LISTEN LIVE KPR - On Air: Listen Live to classical, jazz and NPR news Schedule LATEST
KPR 2 - On Air: Listen live to KPR's all talk-radio service, KPR2 Recordings

Share this page              

Tennis Star Maria Sharapova Suspended For 2 Years For Doping

Tennis star Maria Sharapova speaks about her failed drug test at the Australian Open during a news conference in Los Angeles in March 2016.

An independent tribunal has suspended Russian tennis star Maria Sharapova from play for a period of two years after she failed a drug test, the International Tennis Federation says.

The five-time Grand Slam champion says she plans to appeal the decision. Sharapova admitted in March that she tested positive for meldonium, a substance banned beginning early this year, during a drug test at the Australian Open, as we reported.

The tribunal ruled that Sharapova's two-year period of ineligibility should be backdated to Jan. 26, 2016 — the day she submitted the sample — due to her "prompt admission of her violation."

It also disqualified her results from the Australian Open. That means she will forfeit "the ranking points and prize money that she won at the event," according to the tribunal statement.

Sharapova, 29, has maintained that she had been taking meldonium for 10 years due to several health issues and that she was not aware of the ban.

Here's what she said in March when she announced having failed the drug test:

"I did fail the test, and I take full responsibility for it. ... It's very important for you to understand that for 10 years, this medicine was not on WADA [World Anti-Doping Agency]'s banned list and I had been legally taking the medicine for the past 10 years. But on Jan. 1, the rules had changed and meldonium became a prohibited substance, which I did not know. ... I was given this medicine by my doctor for several health issues I was having in 2006."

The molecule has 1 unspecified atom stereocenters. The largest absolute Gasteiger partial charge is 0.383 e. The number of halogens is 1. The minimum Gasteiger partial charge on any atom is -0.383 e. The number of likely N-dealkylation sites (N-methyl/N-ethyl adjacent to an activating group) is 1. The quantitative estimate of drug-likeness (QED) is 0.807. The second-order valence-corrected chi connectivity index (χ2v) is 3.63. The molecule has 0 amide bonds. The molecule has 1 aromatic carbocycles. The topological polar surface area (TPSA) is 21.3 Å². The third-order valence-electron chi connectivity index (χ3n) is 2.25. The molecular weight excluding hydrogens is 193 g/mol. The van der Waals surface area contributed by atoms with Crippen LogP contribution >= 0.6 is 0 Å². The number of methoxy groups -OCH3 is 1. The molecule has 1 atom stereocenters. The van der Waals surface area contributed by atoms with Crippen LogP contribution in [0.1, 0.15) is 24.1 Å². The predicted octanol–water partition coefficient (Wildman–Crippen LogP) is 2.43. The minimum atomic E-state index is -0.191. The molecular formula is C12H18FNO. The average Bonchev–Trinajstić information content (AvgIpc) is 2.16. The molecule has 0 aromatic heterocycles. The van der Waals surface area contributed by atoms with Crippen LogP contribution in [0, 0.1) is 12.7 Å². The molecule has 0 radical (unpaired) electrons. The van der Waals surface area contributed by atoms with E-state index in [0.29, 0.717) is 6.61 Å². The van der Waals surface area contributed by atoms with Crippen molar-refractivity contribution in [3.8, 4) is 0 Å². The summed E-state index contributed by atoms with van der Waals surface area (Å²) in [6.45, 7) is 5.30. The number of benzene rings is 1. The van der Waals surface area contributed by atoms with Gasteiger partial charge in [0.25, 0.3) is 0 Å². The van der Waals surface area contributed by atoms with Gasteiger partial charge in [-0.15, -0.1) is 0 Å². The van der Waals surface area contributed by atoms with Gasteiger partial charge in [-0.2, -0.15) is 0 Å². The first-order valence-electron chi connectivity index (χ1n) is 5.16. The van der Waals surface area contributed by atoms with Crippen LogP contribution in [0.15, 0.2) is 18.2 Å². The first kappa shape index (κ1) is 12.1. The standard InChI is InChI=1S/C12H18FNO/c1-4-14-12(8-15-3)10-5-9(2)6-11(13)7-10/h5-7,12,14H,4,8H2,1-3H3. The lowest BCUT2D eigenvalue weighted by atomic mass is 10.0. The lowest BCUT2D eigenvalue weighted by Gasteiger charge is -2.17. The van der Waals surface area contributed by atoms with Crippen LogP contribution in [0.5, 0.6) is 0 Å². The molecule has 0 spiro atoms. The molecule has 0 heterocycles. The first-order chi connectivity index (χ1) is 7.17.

The tribunal found that Sharapova's violation "was not intentional" because she "did not appreciate that Mildronate contained a substance prohibited from 1 January 2016." Meldonium is the active ingredient in Mildronate. However, the decision read:

"[S]he does bear sole responsibility for the contravention, and very significant fault, in failing to take any steps to check whether the continued use of this medicine was permissible. If she had not had not concealed her use of Mildronate from the anti-doping authorities, members of her own support team and the doctors whom she consulted, but had sought advice, then the contravention would have been avoided."

It concluded: "She is the sole author of her own misfortune."

In a Facebook post following the tribunal's decision, Sharapova described the two-year suspension as "unfairly harsh." Here's more:

"While the tribunal concluded correctly that I did not intentionally violate the anti-doping rules, I cannot accept an unfairly harsh two-year suspension. The tribunal, whose members were selected by the ITF, agreed that I did not do anything intentionally wrong, yet they seek to keep me from playing tennis for two years. I will immediately appeal the suspension portion of this ruling to CAS, the Court of Arbitration for Sport."

Copyright 2016 NPR. To see more, visit

Tower Frequencies

91.5 FM KANU Lawrence, Topeka, Kansas City
89.7 FM KANH Emporia
99.5 FM K258BT Manhattan
97.9 FM K250AY Manhattan (KPR2)
91.3 FM  KANV Junction City, Olsburg
89.9 FM K210CR Atchison
90.3 FM KANQ Chanute
96.1 FM K241AR Lawrence (KPR2)

See the Coverage Map for more details

Contact Us

Kansas Public Radio
1120 West 11th Street
Lawrence, KS 66044
Download Map
785-864-4530 (Main Line)
888-577-5268 (Toll Free)